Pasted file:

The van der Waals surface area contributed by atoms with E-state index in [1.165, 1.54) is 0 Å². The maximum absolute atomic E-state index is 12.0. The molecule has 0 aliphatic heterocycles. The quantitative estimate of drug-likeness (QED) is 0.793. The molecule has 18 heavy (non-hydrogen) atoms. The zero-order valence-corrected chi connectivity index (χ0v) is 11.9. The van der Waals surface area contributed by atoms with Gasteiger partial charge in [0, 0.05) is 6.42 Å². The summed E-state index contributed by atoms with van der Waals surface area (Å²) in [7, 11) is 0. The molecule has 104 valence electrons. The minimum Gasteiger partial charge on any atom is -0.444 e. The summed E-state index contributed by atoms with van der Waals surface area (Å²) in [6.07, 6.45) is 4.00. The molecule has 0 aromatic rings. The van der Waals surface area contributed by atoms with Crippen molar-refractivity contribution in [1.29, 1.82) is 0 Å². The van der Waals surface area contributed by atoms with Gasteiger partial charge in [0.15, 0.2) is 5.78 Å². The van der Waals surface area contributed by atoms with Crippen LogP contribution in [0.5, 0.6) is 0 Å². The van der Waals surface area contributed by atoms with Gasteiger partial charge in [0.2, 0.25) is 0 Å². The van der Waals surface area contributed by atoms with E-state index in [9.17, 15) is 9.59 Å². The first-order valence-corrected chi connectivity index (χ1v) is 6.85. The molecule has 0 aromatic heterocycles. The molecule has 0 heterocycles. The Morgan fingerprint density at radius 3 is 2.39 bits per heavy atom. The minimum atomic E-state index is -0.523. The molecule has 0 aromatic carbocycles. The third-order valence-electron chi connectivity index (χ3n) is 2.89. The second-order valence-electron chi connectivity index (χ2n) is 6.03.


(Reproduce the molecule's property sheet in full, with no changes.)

The van der Waals surface area contributed by atoms with E-state index in [1.165, 1.54) is 0 Å². The maximum absolute atomic E-state index is 12.0. The molecule has 0 aliphatic heterocycles. The quantitative estimate of drug-likeness (QED) is 0.793. The molecule has 18 heavy (non-hydrogen) atoms. The zero-order valence-corrected chi connectivity index (χ0v) is 11.9. The van der Waals surface area contributed by atoms with Gasteiger partial charge in [0, 0.05) is 6.42 Å². The summed E-state index contributed by atoms with van der Waals surface area (Å²) in [7, 11) is 0. The molecule has 104 valence electrons. The minimum Gasteiger partial charge on any atom is -0.444 e. The summed E-state index contributed by atoms with van der Waals surface area (Å²) in [6.07, 6.45) is 4.00. The molecule has 0 aromatic rings. The van der Waals surface area contributed by atoms with Crippen molar-refractivity contribution in [1.29, 1.82) is 0 Å². The van der Waals surface area contributed by atoms with Gasteiger partial charge in [0.15, 0.2) is 5.78 Å². The van der Waals surface area contributed by atoms with Crippen LogP contribution in [0.5, 0.6) is 0 Å². The van der Waals surface area contributed by atoms with Gasteiger partial charge in [0.2, 0.25) is 0 Å². The van der Waals surface area contributed by atoms with E-state index in [9.17, 15) is 9.59 Å². The first-order valence-corrected chi connectivity index (χ1v) is 6.85. The molecule has 0 aromatic heterocycles. The molecule has 0 heterocycles. The Morgan fingerprint density at radius 3 is 2.39 bits per heavy atom. The minimum atomic E-state index is -0.523. The molecule has 0 aromatic carbocycles. The third-order valence-electron chi connectivity index (χ3n) is 2.89. The second-order valence-electron chi connectivity index (χ2n) is 6.03.